Hunter and everyone else inside the grounds “willfully decided to leave our weapons at home,” he said. “If we come out here as an armed mob, nobody is going to listen.”

While more than a thousand gathered inside the grounds, many more were outside rallying. Flags bearing President Donald Trump’s name and “don’t tread on me” poked up above the crowd as the smaller crowd inside the Capitol grounds watched. “We will not comply,” the large crowd outside the gates chanted.

The day was planned as a “lobby day” by the Virginia Citizens Defense League, which has organized similar events to advocate for gun rights for years. A mass movement grew out of the scheduled protest this year, however, drawing interest from people who had “malicious plans" for the rally, Northam said.

Authorities were determined to ensure that the rally didn't spark chaos that marked a 2017 white nationalist protest in Charlottesville. Clashes broke out at the “Unite the Right” rally, and a neo-Nazi rammed his car into a crowd, killing a counter protester. Some of the militia groups that said they would attend the rally in Richmond are the same ones that attended that rally, the Daily Beast reported.

“No one wants another incident like the one we saw at Charlottesville," Northam said. "
Weren’t those toy guns?
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Re: Thousands of pro-gun protesters, many heavily armed, rally peacefully in Richmond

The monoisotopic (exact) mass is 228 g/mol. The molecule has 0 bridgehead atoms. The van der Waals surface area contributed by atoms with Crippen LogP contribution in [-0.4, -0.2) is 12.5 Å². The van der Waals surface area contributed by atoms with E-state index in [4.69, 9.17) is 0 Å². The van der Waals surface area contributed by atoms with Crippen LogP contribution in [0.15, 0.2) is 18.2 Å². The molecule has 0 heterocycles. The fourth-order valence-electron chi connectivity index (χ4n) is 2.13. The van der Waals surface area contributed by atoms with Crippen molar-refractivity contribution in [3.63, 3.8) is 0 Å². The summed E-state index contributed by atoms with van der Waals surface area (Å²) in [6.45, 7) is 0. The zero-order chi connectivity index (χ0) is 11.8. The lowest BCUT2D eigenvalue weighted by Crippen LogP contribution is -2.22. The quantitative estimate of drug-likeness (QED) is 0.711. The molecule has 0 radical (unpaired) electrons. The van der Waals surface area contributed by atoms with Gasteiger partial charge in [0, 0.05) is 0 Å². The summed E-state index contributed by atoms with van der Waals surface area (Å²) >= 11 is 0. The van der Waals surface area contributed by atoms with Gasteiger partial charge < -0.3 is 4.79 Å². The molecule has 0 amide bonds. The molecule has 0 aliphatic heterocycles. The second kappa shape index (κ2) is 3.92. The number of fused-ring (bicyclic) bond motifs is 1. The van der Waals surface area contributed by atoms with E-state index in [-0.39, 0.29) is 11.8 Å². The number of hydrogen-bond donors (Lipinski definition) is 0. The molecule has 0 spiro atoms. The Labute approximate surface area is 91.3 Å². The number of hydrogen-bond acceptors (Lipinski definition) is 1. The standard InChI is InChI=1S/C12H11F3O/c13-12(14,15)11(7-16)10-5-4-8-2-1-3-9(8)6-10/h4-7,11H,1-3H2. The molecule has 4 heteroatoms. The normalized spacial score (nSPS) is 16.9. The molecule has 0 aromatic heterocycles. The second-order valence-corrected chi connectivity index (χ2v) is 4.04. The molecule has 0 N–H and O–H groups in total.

Post by KC_ » Mon Jan 20, 2020 9:14 pm

lust4beer wrote:
Mon Jan 20, 2020 9:13 pm
KC_ wrote:
Mon Jan 20, 2020 8:25 pm
“Why aren't they being arrested? “

Well one of them was for wearing a bandanna over her face.

'The civil rights march of my life': Thousands of pro-gun protesters, many heavily armed, rally peacefully in Richmond

USA TODAY
Ryan W. Miller and John Bacon, USA TODAY
USA TODAYJanuary 20, 2020

Virginia declares state of emergency ahead of gun rally
RICHMOND, Va. – Thousands of gun owners and gun rights supporters gathered Monday at Virginia's Capitol for a "peaceful day to address our Legislature" that appeared to generate none of the violence feared by some state leaders.

Many demonstrators, opposed to proposed gun restrictions, openly displayed military-style semiautomatic rifles. Other wore orange “Guns save lives” stickers as the crowd chanted “USA” and sang the national anthem. Signs read “Come and take it” and “Second Amendment Sanctuary.”

But despite warnings from Gov. Ralph Northam and law enforcement that out-of-state hate groups and militias may incite violence, the protest did not grow heated. Police estimated the size of the crowd at 22,000 – including 6,000 people inside Capitol Square – and only one arrest was reported.

Police said Mikaela E. Beschler, 21, of Richmond, was charged with one felony count of wearing a mask in public after being warned twice before against wearing a bandanna covering her face. Beschler was released on her recognizance.

Demonstrator Matthew French, 40, from Bland, called the rally a success and said he hoped the large, peaceful crowd would help sway legislators.

“The sheer numbers here speaks for itself,” he said. “I hope our legislators will back off. Today was the civil rights march of my life."

Tom Rohde, 49, of West Point, said he was happy to see no violence.

“You got thousands of guns and not a single bullet fired,” he said.